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The Linus Pauling Papers

Title:
Properties of Antibodies pdf (266,759 Bytes) transcript of pdf
Properties of Antibodies
Description:
Item is handwritten.
Number of Image Pages:
5 (266,759 Bytes)
Date:
1941-09-26 (September 26, 1941)
Creator:
Pauling, Linus
Source:
Original Repository: Oregon State University. Library. Ava Helen and Linus Pauling Papers
Rights:
Reproduced with permission of the Ava Helen and Linus Pauling Papers. Oregon State University Library.
Subject:
Medical Subject Headings (MeSH):
Antibodies
Antigen-Antibody Complex
Exhibit Category:
How Antibodies and Enzymes Work
Unique Identifier:
MMBBCP
Document Type:
Articles
Drafts (documents)
Language:
English
Format:
application/pdf
image/tif
Physical Condition:
Good
Transcript:
Properties of Antibodies
Linus Pauling
Sept. 26, 1941
During recent years there has been developed through the work of many investigations (Landsteiner, Heidelberger, Horrowitz, Marrack, Stuart Mudd, and others) a general idea of the nature of immunological process. This has been extended into a detailed picture of the structure and process of formation of antibodies by the application of our present knowledge of the structure of molecules and the nature of intermolecular interactions.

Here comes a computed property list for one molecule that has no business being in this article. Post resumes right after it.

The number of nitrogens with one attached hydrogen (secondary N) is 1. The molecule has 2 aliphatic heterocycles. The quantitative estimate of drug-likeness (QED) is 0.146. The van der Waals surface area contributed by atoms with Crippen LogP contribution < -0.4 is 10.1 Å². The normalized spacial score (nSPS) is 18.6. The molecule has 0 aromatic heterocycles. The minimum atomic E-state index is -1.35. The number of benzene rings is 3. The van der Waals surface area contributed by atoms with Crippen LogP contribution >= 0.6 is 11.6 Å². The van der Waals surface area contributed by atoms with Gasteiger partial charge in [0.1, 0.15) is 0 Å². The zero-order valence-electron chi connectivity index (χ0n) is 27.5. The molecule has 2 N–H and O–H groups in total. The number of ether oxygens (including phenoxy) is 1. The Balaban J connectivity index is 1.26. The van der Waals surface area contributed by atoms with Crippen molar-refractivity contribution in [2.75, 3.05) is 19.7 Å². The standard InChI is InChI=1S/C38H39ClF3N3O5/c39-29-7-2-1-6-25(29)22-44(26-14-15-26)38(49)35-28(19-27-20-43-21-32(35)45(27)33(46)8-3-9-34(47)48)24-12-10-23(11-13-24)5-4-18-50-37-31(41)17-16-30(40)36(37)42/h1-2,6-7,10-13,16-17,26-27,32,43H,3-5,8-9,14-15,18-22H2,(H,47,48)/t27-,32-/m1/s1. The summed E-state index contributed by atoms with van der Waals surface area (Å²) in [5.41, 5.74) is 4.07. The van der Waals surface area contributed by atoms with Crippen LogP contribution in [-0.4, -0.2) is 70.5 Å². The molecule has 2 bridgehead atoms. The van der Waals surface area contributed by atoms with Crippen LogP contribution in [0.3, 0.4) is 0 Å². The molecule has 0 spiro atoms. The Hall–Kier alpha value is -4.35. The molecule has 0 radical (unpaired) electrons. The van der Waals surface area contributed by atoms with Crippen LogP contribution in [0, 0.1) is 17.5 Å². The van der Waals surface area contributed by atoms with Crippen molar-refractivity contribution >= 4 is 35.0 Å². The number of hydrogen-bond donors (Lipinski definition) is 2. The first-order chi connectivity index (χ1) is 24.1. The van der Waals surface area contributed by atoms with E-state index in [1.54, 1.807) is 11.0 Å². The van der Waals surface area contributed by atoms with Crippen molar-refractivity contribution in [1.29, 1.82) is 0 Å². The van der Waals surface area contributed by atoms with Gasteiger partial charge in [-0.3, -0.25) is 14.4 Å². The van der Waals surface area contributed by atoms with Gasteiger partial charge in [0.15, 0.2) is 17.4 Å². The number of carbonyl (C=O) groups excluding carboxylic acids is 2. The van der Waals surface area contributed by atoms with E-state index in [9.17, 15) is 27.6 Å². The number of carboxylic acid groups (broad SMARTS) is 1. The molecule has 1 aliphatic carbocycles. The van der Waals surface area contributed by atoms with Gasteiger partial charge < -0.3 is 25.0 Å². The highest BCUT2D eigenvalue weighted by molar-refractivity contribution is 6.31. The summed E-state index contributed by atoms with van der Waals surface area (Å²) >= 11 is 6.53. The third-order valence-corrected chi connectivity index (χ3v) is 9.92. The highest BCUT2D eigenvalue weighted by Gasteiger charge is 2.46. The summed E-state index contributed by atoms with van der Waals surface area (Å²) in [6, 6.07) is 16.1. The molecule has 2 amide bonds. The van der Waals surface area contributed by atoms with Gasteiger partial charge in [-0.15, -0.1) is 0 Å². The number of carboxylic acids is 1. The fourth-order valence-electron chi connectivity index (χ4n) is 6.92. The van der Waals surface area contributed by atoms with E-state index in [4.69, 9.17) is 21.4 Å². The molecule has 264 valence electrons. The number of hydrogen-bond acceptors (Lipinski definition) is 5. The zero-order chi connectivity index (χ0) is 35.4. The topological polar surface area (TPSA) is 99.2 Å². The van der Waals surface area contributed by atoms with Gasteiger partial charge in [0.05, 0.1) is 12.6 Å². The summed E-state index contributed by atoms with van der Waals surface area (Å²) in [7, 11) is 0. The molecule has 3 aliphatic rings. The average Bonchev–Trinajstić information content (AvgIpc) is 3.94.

My collaborators, Dr. Dan
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Campbell, Dr. David Pressman, and Mr. Carol Iheda[?], and I have now obtained quantitative experimental results along several lines which support this picture. We have found that trivalent and trivalent haptenes, similar to those used by Landsteiner and van der Scheer, give precipitates with antibody-antigen molecular ratio close to 1. This and other results support the postulate that antibodies effective in precipitin reaction are bivalent.
Precipitates have also been obtained between antiserum
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and azoproteins with an average of only two haptenes per molecule. It has also been found that haptenes can be attached by azo groups to erythrocytes without hemolyzing the cells, and agglutination of cells has been produced with only about fifty haptenes per cell.
It was predicted that antibodies could be manufactured outside the animal by
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a process of denaturing a protein and slowly denaturing it in the presence of antigen. This has now been done, with use of a variety of denaturing agents. The dye methyl blue and an azo dye containing atoxyl have been used as antigens. The protein solutions obtained have various properties characteristic of antibodies, including specificity to the antigen used and solubility
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of antigen-antibody precipitate in excess of antigen or of haptene.
Metadata Last Modified Date:
2010-08-24
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